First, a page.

“I didn’t go into the studio with the attitude of, “Oh boy, I get to play today, let’s see what I can put down!” I went in there thinking, “Oh sh*t, what are we going to argue about today?”

In an interview on the Crappy Indie Music Blog, Ron Nevison answered in the following manner, when he was asked about his thoughts on Jake’s comments;

“(laughs) Well, he would like to be his own producer. But what you don’t know is that he wanted to come in at midnight. He wanted to work midnight to 8am. There’s more than one person in a band, though. What about all the people at the front desk… and the second engineers, and maintenance people. So I said no. I’m all for working with people when they want to work, so we compromised and started at like 6 at night. I said that I can’t do it… not even speaking for the rest of the band, but if I work for you at midnight to 8am, I have to take a couple of days off to turn my life around be able to work with someone else again. But he was a strange guy. He was… no drugs; he was into Zen stuff, martial arts… I don’t know what he was into. But he was a fantastic guitar player; I never had a problem with him. If he had a problem with me he never told me. Doesn’t surprise me.”

The Jake E Lee Origin Story Revisited

Doing time with Ratt and then Rough Cutt he was contacted to audition for Ozzy’s band. This is how Jake E Lee summed it up in the November 86, Guitar World interview;

“I went down there anyway and I think there was a list of 25 guitar players and we all spent 15 minutes in the studio, each doing whatever we wanted to do. We had our pictures taken and they were given to Ozzy and he picked three of us: George (Lynch-Dokken) was one of them and he was flown to England and given first crack at it. And there was me and Mitch Perry left in L.A. Ozzy came down and we auditioned at S.I.R. and I got it. And I was 45 minutes late! The guy who found the guitar players (Dana Strum) said that Ozzy almost walked out the door; he said, “”f**k it, if this guy doesn’t care enough to show up on time and he’s going to be this kind of problem, forget it. I don’t care how good he is.” But the guy kept him there.”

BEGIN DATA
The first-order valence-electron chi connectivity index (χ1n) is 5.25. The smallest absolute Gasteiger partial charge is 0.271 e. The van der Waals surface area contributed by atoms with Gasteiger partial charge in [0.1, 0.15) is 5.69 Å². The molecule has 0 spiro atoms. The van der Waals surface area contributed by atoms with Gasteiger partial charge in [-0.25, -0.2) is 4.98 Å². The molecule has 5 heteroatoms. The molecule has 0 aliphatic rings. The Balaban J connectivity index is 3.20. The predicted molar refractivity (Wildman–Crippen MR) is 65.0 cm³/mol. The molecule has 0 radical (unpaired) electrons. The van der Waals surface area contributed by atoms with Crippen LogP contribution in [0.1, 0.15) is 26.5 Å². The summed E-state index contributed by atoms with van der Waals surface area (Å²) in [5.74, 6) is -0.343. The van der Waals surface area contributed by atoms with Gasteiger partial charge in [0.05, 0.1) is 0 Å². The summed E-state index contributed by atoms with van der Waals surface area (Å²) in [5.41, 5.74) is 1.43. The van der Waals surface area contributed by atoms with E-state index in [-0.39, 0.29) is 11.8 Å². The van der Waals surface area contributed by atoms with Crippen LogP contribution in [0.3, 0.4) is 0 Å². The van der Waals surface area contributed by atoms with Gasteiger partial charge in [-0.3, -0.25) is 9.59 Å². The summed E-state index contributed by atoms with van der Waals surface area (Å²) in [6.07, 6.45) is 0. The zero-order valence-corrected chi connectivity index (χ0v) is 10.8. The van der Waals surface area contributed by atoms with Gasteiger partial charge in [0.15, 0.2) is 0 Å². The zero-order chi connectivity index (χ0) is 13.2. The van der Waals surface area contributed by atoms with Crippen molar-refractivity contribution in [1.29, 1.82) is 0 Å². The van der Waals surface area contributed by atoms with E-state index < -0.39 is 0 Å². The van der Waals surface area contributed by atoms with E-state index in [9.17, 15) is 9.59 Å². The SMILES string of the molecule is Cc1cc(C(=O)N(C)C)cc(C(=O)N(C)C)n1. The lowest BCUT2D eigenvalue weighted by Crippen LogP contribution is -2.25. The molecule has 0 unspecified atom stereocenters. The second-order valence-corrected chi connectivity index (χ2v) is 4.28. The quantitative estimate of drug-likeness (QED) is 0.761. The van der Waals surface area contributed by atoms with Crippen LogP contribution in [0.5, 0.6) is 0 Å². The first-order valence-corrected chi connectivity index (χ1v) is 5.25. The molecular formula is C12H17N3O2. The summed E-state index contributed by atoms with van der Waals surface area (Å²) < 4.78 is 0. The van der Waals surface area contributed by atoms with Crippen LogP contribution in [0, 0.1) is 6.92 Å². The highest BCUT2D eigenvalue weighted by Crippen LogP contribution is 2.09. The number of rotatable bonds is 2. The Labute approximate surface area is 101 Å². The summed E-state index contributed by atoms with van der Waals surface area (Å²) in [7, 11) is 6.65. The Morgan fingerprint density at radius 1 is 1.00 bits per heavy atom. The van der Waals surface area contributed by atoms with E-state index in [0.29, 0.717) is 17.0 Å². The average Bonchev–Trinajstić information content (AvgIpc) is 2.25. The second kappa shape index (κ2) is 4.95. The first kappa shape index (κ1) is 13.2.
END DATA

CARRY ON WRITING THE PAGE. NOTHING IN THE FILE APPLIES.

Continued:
The Phil Soussan Origin Story

Phil got his first big break playing with Simon Kirke’s Wildlife project that was signed to Led Zeppelin’s boutique record label. Record Label politics and members moving on more or less put an end to this project; however “Shot In The Dark” was born during this process. YouTube has a demo version up and various forums put up arguments for Steve Overland to be given a song writing credit.

In a 2006 interview with the dmme.net website, this is what Soussan had to say about working with Simon Kirke;

“Simon was great to play with. He really educated me in the style of “back-beat” playing. Knowing how to place your bass notes just behind the beats separates “feel” players from the masses and I credit Simon for that. Sure we felt as though we were going to be part of the big time but it was not meant to be. After the politics between our label, Swan Song and Atlantic, caused the fall apart of our deal, Simon left and we continued for a while. I suggested that we take our brand of American AOR rock to the USA and try to finance our own visit and tour, but the rest of the band disagreed. We eventually split up and went our separate ways.”

After Wildlife, Soussan began working with Jimmy Page. This is how Soussan explained this part of his career in an interview with Noisecreep;

“From the get go, and from when Jimmy started playing again after his long hiatus (following the sad passing of John Bonham, RIP), the plan was always to start playing and to put a band together that would feature Paul Rodgers as the singer. We formed a band that we initially called The McGregors around Jimmy, Chris Slade and myself. When Chris went out to tour with David Gilmour we brought in Rat Scabies to fill in. Jimmy loved Rat’s playing; he said that if Bonham had been a punk he would have sounded like Rat! Eventually we began to refer to the band as “The Firm.”

“Eventually I got asked to audition for Ozzy and when I was offered the gig I had the dilemma of if whether I wanted to stay with Jimmy or go out with Ozzy. I discussed with Jimmy and he told me that they were still not going out for another year and I decided to go with Ozzy. Jimmy had started to use Tony Franklin on bass and we parted as great friends. In a way I had mixed emotions as I was so fond of Jimmy, but we still speak and it is always great to see him.”

Where Are They Now? Bassist Phil Soussan of Ozzy Osbourne, Billy Idol, Beggars & Thieves – http://noisecreep.com/phil-soussan/

RON NEVISON, PART 1 – http://crappyindiemusic.blogspot.com.au/2010/02/jess-interviews-ron-nevison-part-1.html?m=1

Interview with PHIL SOUSSAN – http://dmme.net/interviews/soussan1.html